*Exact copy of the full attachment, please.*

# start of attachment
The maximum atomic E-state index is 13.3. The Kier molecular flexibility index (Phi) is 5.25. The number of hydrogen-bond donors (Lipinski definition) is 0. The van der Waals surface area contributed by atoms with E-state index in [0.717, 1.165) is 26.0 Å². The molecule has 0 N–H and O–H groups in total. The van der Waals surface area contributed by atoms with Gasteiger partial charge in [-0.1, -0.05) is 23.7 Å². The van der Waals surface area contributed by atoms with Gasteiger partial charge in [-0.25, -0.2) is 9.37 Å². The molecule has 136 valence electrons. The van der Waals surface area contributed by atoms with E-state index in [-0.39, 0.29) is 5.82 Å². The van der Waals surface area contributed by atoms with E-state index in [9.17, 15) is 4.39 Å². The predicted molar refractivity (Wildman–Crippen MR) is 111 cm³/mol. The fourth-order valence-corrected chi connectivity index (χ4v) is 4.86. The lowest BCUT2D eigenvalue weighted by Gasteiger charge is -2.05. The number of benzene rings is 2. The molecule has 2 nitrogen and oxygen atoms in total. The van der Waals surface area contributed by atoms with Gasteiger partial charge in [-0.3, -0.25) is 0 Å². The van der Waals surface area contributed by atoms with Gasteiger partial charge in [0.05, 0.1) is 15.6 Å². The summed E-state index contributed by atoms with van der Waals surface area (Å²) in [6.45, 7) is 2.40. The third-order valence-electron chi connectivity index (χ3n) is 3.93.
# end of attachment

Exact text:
The maximum atomic E-state index is 13.3. The Kier molecular flexibility index (Phi) is 5.25. The number of hydrogen-bond donors (Lipinski definition) is 0. The van der Waals surface area contributed by atoms with E-state index in [0.717, 1.165) is 26.0 Å². The molecule has 0 N–H and O–H groups in total. The van der Waals surface area contributed by atoms with Gasteiger partial charge in [-0.1, -0.05) is 23.7 Å². The van der Waals surface area contributed by atoms with Gasteiger partial charge in [-0.25, -0.2) is 9.37 Å². The molecule has 136 valence electrons. The van der Waals surface area contributed by atoms with E-state index in [-0.39, 0.29) is 5.82 Å². The van der Waals surface area contributed by atoms with E-state index in [9.17, 15) is 4.39 Å². The predicted molar refractivity (Wildman–Crippen MR) is 111 cm³/mol. The fourth-order valence-corrected chi connectivity index (χ4v) is 4.86. The lowest BCUT2D eigenvalue weighted by Gasteiger charge is -2.05. The number of benzene rings is 2. The molecule has 2 nitrogen and oxygen atoms in total. The van der Waals surface area contributed by atoms with Gasteiger partial charge in [-0.3, -0.25) is 0 Å². The van der Waals surface area contributed by atoms with Gasteiger partial charge in [0.05, 0.1) is 15.6 Å². The summed E-state index contributed by atoms with van der Waals surface area (Å²) in [6.45, 7) is 2.40. The third-order valence-electron chi connectivity index (χ3n) is 3.93.